British Parliament member to step down following sexting scandal
A British lawmaker who quit Prime Minister David Cameron’s government over an Internet sex scandal said Saturday he will stand down from parliament at the May general election.
Brooks Newmark quit his post as minister for civil society on September 28, having sent an explicit photo of himself online to a male freelance reporter posing as a young female party activist.
The 56-year-old, married father-of-five stepped down from the government shortly before the story appeared in the Sunday Mirror newspaper.
US-born Newmark, who has been the Conservative member of parliament for Braintree, east of London, since 2005, wrote to party leader Cameron to say he will not defend his seat at the 2015 election.
“The continued media intrusion into past episodes in my personal life is placing an intolerable burden on my family. I have therefore decided to stand down at the general election,” he wrote.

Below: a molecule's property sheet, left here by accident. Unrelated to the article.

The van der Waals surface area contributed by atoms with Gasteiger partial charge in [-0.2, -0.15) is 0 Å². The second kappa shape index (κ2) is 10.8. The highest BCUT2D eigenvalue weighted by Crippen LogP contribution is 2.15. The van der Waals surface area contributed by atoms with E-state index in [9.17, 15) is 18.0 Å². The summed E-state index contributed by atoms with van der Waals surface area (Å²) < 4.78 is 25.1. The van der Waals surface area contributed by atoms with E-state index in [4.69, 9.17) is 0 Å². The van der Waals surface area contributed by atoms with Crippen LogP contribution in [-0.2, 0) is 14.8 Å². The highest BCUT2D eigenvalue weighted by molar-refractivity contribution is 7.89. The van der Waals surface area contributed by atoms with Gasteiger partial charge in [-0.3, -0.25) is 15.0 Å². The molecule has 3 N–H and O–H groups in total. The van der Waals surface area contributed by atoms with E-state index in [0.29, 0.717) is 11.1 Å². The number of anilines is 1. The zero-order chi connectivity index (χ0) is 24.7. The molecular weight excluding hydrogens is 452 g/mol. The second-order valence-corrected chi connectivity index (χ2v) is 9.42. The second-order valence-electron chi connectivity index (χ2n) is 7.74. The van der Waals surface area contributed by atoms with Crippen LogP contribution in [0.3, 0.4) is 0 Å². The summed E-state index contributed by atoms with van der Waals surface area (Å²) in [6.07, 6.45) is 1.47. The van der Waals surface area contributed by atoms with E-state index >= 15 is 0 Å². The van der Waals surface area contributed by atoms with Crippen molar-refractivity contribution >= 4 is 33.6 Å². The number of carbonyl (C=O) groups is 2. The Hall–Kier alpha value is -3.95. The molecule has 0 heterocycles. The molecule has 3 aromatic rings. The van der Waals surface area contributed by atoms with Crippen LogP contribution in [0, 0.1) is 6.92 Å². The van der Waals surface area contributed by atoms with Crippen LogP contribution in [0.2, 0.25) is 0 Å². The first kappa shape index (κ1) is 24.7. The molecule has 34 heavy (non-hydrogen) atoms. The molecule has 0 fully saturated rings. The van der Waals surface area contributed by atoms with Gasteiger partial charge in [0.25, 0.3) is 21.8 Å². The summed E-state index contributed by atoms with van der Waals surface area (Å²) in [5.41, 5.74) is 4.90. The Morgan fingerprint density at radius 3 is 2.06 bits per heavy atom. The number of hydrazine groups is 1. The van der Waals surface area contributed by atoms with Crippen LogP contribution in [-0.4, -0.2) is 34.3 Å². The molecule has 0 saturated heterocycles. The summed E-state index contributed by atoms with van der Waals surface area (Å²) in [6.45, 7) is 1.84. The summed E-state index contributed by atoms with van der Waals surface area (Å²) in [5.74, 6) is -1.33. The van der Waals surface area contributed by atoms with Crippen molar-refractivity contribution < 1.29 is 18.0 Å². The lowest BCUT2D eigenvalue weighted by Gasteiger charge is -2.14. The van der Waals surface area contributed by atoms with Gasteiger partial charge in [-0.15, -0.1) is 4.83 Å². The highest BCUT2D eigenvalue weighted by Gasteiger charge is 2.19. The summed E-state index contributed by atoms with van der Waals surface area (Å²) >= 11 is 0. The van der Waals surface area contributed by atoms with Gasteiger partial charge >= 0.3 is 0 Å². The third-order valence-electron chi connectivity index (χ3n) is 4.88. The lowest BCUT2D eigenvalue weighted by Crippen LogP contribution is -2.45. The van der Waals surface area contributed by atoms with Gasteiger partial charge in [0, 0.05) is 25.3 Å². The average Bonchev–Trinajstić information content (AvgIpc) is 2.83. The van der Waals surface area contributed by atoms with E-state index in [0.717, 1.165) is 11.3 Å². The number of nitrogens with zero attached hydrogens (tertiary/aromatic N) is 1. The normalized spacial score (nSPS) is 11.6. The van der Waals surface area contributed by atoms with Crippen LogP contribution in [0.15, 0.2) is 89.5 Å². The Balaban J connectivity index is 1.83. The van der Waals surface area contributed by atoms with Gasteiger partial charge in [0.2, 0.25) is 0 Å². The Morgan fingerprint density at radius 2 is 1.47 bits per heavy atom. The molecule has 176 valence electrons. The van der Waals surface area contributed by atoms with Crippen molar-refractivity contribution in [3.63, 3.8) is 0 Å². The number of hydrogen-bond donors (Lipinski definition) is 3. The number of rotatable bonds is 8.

“I have no one to blame but myself and take full responsibility for my own actions.
“I will remain a loyal supporter of the government.”
In a private conversation on a social networking site, Newmark “sent a graphic picture exposing himself while wearing a pair of paisley pyjamas,” the Sunday Mirror reported.
Other targeted Conservative MPs did not fall for the honeytrap sting.
The methods used in the investigation have since been criticised and former judge Alan Moses, who chairs the new Independent Press Standards Organisation, has said the matter is of “urgent public concern”.
Examining the methodology behind the sting will be the first test of the press’s new self-regulation body established in the wake of the phone-hacking scandal.
The Sunday Mirror has insisted the story was in the public interest; however, it has apologised to a Swedish model whose photo was used as part of the operation without her knowledge.
With a background in finance, Newmark is the co-founder of Women2Win, which campaigns for the election of more Conservative women to parliament.